By Barry Rubin
27 March, 2012
Radicalism is being passed on to the third generation through Islamic schools, mosques and indoctrination at home. In effect, France and other countries are turning themselves into permanently unstable bi-national states. That’s dangerous
The murders in Toulouse should be a wake-up call for France and all of Europe. True, the assaults on Jews and French soldiers were three individual terror attacks perpetrated supposedly by a single individual. The more information that emerges, however, the clearer it becomes that this terrorist was well connected to a bigger Al Qaeda network.
Even more important, these shootings are among dozens of anti-Semitic incidents that happen daily in France and throughout Europe. A big story like the Toulouse attack can draw attention to a broader, dangerous political and social trend.
Or it can be treated as an isolated incident: Nothing to see here, move along, and go back to sleep. Al Qaeda terrorists don’t pull up in front of Jewish schools to murder teachers and students every day, right?
In the past, the mass media could be expected to present a debate on how to interpret this event but now all too often they give a monopoly to the whitewashers and the apologists.
Perhaps the leading ‘professional’ apologist for France in this context is Justin Vaisse. In an article in Foreign Policy, ‘The “New Normal” in France?’, he claims that Mohammed Merah, the Toulouse terrorist, was sort of a sad sack character who was merely seeking to take his fate into his own hands and to emerge as the defender of oppressed Muslims in France. In other words, he’s sort of a combination of self-help fanatic and crime-fighting superhero.
As for France itself, anti-Semitism is supposedly declining. There’s no problem and major attacks on Jews are few. Everything is just fine. No need to make changes; no need to demand that Muslims teach tolerance and fight against extremists in their own ranks; no need to provide more protection for Jewish institutions. And no need for a real soul-searching about the constant demonisation of Israel in the French media and, at times, schools.
Is this disgusting? Yes and it’s also dangerous. The subhead on the article tells us the Toulouse attack is merely “a banal and fading version of extremism”. To a Jewish ear, the word ‘banal’ recalls the famous Hannah Arendt line about the “banality of evil” in the Holocaust, while the word ‘fading’ means the problem is going away.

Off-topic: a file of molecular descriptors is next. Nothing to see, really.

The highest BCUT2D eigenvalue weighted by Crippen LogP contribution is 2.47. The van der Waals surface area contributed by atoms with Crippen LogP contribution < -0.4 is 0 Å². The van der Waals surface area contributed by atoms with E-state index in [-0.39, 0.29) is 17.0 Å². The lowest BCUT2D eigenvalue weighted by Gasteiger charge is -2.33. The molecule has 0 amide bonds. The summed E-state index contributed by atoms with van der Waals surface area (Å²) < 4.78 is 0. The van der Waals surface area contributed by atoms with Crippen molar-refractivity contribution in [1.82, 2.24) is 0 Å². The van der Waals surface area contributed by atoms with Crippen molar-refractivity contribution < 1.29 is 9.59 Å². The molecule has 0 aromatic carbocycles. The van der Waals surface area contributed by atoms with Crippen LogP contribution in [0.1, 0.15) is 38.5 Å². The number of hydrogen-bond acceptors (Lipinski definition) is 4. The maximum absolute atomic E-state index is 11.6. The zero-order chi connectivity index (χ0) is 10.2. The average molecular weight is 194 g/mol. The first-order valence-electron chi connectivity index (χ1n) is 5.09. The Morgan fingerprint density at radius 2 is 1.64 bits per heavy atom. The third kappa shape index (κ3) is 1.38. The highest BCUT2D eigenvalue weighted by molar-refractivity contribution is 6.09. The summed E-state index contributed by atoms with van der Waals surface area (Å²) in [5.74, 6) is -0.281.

It so happens that I have met Mr Vaisse and discussed these issues with him. At that time he was an adviser on Islam in the French Government. He had just written a book saying that there was no real political problem regarding Muslims in France. The book was quickly translated into English and published by a prestigious Washington research center.
According to Mr Vaisse, the entire difficulty lay with economic and social issues. The problem was that Muslims were poor and badly treated. If this were fixed then there would be no radicalism, Islamism, or terrorism.
I asked him: Accepting your premise for the moment, why should we possibly believe that France can solve the economic and social problems involved? There aren’t good jobs; there is no prospect of better housing and higher living standards. Government regulations discourage entrepreneurship. So in the context of your worldview, isn’t the prospect for more radicalisation and violence? He simply gave no serious answer.
But there’s more. A colleague asked Mr Vaisse what sources he used in composing his study. Only French-language sources, he replied. My astonished colleague said that nothing could be understood without looking also at the Arabic material that French Muslims were writing and reading. In fact, this person added, there was an Arabic-language bookstore within five minutes’ walk of Mr Vaisse’s office and we could go there right now and see the radical, anti-Semitic child-raising manuals being sold there. These books, my colleague added, weren’t just sitting on the shelves they were being bought and used.
Mr Vaisse showed zero interest in this point. For him, revolutionary Islamism is simply not a factor of any importance. While he correctly points out that many French Muslim activists aren’t personally pious in their behavior (drinking alcohol, for example), this is besides the point. Islamism becomes a form of ethnic nationalism for them, justifying anti-Jewish and general anti-French actions.
In addition, this is no transient “second-generation” phenomenon. For over time, the radicalism is passed on to the third generation through Islamic schools, mosques, and indoctrination at home. In effect, France and other countries are turning themselves into permanently unstable bi-national states.
In the end, hiding the truth only ensures that the problem grows and the tragedies are repeated. And unfortunately that is precisely what’s happening.
Source: The Pioneer, New Delhi